The Leonhardt Consort, named after its two leading members, Gustav (keyboards and viola da gamba) and Marie (baroque violin), signed on to Das Alte Werk in 1961, and brought out their first recording of Bach cantatas in 1962. The A side was the towering early masterpiece (Bach was probably 22 when he composed it), Gottes Zeit ist die allerbeste Zeit BWV 106, known as the Actus tragicus. This was the first piece by the Consort I ever heard, in a friend’s dingy New York apartment in the fall of 1969. I can still remember how utterly stunned I was, especially by Leonhardt’s luminous continuo playing. The experience was part of what determined me to audition for him toward the end of that year, during his guest professorship at Harvard. I listened to it for the first time in decades last night. The organ continuo was the only aspect that has stood the test of time. The Actus was clearly of supreme importance to Mr. Leonhardt. Its title was the epigram on his funeral program leaflet at the Amterdam Westerkerk – his own place of worship, and the site of the pauper Rembrandt van Rijn’s tomb. I was told by the family he had planned the ceremony down to the last detail.

Leonhardt’s second Bach cantata issue (1963) insured his playing received even more prominence: two secular works for solo voice, one of which was Amore traditore BWV 203, with its prominent obbligato harpsichord part in the second aria. There, my later teacher is still not free from his old stiffness, and sounds rather pedantic. The first aria, one of the most difficult continuo tasks in the repertoire, is more interesting. Leonhardt has obviously written out everything. I doubt if even Bach could have improvised a realization of such clever intricacy.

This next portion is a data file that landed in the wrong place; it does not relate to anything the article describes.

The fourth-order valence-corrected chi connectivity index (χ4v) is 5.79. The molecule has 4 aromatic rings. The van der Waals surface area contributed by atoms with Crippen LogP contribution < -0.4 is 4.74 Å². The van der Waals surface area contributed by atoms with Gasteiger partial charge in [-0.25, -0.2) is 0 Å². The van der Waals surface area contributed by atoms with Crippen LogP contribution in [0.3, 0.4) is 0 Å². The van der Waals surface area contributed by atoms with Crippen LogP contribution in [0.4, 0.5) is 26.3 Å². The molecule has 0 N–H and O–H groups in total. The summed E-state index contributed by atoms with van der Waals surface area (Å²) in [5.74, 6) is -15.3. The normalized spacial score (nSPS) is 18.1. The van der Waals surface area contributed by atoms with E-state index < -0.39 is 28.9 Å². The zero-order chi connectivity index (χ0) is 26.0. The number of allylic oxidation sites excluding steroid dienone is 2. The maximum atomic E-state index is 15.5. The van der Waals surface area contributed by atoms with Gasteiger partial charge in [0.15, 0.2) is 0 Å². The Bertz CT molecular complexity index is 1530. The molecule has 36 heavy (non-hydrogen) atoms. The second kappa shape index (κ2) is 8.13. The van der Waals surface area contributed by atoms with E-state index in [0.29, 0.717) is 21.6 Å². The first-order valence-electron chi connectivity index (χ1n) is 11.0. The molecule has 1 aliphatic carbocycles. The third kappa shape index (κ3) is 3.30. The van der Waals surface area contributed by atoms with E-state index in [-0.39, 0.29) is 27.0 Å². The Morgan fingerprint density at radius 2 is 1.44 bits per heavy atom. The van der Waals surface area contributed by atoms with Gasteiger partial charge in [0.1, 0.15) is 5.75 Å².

For works with orchestra, the violinist Jaap Schröder and his loosely aggregated “Concerto Amsterdam” were recruited. This may have been the best option at the time, but judging by the 1966 release of four Bach cantatas, it was a mistake. One of them was BWV 27, Wer weiß wie nahe mir meine Ende. The work is the reason I got off onto this tangent in the fist place. It contains an aria with obbligato keyboard which I was reminded of while reading H. J. Schulze (see article 105). That scholar points out that the solo part is not transposed downwards, like all Leipzig organ parts had to be. The big organ in the Thomaskirche was stilled tuned to the old Chorton, a whole tone higher than the ca. 415Hz Kammerton which the orchestra employed. Schulze thinks the solo may have been intended for the harpsichord, which as Laurence Dreyfus showed (“Bach’s Continuo Group”, Harvard U. Press, 1987) was always part of the ensemble in the St. Thomas choir loft. But parts for later performances under the composer’s direction are marked “organ”. Schulze thinks the organist might have transposed at sight, to D-flat major (!?). If it was Bach at the organ...maybe so. The fast-flowing solo is full of tricky leaps, and transposing it would be beyond me if I had a week to prepare.